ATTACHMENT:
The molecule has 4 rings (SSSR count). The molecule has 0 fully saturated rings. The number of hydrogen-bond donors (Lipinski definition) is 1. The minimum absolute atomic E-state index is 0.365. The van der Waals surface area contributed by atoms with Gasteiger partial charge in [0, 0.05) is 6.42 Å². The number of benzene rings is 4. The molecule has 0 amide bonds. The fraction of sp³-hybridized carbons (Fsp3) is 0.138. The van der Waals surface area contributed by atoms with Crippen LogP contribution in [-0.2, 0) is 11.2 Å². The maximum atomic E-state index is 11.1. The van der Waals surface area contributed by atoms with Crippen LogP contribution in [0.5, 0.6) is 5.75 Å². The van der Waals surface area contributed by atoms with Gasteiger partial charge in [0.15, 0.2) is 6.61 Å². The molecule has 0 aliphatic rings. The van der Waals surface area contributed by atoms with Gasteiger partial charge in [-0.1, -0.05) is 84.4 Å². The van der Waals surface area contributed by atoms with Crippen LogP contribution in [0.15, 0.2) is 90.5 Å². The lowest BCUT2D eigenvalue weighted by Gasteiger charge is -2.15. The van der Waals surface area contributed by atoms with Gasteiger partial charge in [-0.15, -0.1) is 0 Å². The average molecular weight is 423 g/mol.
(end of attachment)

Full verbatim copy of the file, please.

The molecule has 4 rings (SSSR count). The molecule has 0 fully saturated rings. The number of hydrogen-bond donors (Lipinski definition) is 1. The minimum absolute atomic E-state index is 0.365. The van der Waals surface area contributed by atoms with Gasteiger partial charge in [0, 0.05) is 6.42 Å². The number of benzene rings is 4. The molecule has 0 amide bonds. The fraction of sp³-hybridized carbons (Fsp3) is 0.138. The van der Waals surface area contributed by atoms with Crippen LogP contribution in [-0.2, 0) is 11.2 Å². The maximum atomic E-state index is 11.1. The van der Waals surface area contributed by atoms with Crippen LogP contribution in [0.5, 0.6) is 5.75 Å². The van der Waals surface area contributed by atoms with Gasteiger partial charge in [0.15, 0.2) is 6.61 Å². The molecule has 0 aliphatic rings. The van der Waals surface area contributed by atoms with Gasteiger partial charge in [-0.1, -0.05) is 84.4 Å². The van der Waals surface area contributed by atoms with Crippen LogP contribution in [0.15, 0.2) is 90.5 Å². The lowest BCUT2D eigenvalue weighted by Gasteiger charge is -2.15. The van der Waals surface area contributed by atoms with Gasteiger partial charge in [-0.15, -0.1) is 0 Å². The average molecular weight is 423 g/mol.